The Art of Sleep
Sleep is your number one starting point for good health. It’s when our body repairs itself. Our mind clears out the old and forms new connections. Without it, we age quicker, we’re unhappy, we get fat, and we’re more likely to have a heart attack or stroke. Yet most of us are always a bit short on sleep. Or don’t wake feeling refreshed.So here’s some top tips that we share with our patients to help you get a good night’s healthful sleep.
1. Spend enough time in bed.
We need approximately 7-8 hours of decent sleep for optimal health. But it’s normal to take some time to fall asleep, and to not be in deep sleep the whole night. So for a good 7 hours of sleep you need to be in bed for approximately 8 hours.
2. Drink enough water throughout the day.
One of the biggest causes of restless or broken sleep is dehydration. Waking up frequently at night is your body’s cry for help. It’s thirsty. But no one wants to pee all night so drink plenty in the morning and afternoon. And taper off as the evening goes on. Try it for a few days, see how you feel.
3. Stop scrolling on your devices before bed!!!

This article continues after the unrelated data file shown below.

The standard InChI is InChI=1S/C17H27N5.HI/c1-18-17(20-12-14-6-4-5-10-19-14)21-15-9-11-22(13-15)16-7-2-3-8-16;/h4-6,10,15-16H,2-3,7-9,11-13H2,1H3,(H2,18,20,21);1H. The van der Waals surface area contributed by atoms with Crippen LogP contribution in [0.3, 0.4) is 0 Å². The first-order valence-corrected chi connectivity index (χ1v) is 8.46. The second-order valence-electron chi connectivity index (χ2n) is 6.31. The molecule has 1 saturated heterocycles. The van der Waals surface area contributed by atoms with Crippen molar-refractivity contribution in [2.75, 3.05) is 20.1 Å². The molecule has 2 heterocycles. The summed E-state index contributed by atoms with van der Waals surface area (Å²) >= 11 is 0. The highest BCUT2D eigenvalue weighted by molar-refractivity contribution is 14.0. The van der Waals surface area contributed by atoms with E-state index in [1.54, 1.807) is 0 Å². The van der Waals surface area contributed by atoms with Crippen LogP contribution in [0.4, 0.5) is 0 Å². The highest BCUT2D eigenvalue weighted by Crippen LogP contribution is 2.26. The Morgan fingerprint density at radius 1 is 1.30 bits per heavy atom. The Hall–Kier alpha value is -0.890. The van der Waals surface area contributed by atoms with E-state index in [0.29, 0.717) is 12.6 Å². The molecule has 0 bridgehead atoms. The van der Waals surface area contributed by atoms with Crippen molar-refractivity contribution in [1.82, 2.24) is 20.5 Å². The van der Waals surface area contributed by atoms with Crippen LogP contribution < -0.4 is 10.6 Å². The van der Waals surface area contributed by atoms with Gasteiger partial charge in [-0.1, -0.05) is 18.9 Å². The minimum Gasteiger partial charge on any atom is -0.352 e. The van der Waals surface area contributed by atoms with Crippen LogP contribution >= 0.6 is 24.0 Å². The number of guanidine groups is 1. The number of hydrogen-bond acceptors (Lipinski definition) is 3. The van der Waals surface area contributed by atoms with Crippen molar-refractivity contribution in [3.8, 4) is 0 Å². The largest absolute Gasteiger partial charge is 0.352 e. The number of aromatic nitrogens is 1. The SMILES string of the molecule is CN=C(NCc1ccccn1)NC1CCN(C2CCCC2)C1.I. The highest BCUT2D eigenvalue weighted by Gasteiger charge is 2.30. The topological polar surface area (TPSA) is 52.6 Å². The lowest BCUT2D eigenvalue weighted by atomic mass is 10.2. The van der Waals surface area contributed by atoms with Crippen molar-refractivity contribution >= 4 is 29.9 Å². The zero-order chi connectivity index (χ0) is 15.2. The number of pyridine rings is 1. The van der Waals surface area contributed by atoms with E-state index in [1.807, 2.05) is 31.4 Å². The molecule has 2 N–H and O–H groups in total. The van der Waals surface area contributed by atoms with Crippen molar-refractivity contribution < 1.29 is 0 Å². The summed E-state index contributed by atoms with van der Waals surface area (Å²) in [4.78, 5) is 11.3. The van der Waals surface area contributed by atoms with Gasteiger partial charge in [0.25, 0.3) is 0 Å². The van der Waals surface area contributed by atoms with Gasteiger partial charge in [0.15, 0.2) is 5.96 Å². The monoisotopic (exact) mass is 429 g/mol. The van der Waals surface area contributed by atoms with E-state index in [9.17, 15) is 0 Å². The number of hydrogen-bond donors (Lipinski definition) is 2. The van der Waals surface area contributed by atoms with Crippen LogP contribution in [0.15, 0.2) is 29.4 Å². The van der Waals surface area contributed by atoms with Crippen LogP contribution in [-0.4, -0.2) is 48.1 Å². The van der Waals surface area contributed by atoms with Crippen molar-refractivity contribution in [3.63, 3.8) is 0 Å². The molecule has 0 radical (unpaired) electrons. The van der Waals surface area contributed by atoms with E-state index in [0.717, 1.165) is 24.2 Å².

It’s not enough to just switch the screen to orange mode and out of blue light mode. The constant flashing of images before our eyes sends our brain into a processing frenzy which lasts for several hours after we turn out the lights. Your brain can’t shift into decent sleep mode if it’s still processing the endless scroll of Facebook. Read a book. Knit. Cosy up to your other half/pet. But ditch the screen time.
Did you know it takes your body 12 hours to process caffeine? So, if you want to be asleep by 10:30, you really shouldn’t be drinking any after 10:30am. Some are more sensitive to this than others. Play around and find what works for you.
5. Get organised.
How many of us decide to go to bed then realise we’ve just got to do the dishwasher/sort the kids school bags/iron a shirt for the next day/put the bin out? Whoops. Suddenly getting to bed on time has gone out the window. Try and get all your tasks done before you sit down to chill out.
Many of us breathe just using the top part of our lungs. Ever watched a cat or a dog breathe? Or for that matter, a baby? They breathe all the way down so their belly rises and falls. When we do that we engage the diaphragm, which stimulates the vagus nerve, which is the nerve that tells our brain to chill out. When you go to bed, place a hand on your belly, and focus on making it rise and fall with slow deep breaths. Concentrate on that and your brain can’t be whirring about all your unfinished tasks, your body will relax, and sleep will follow.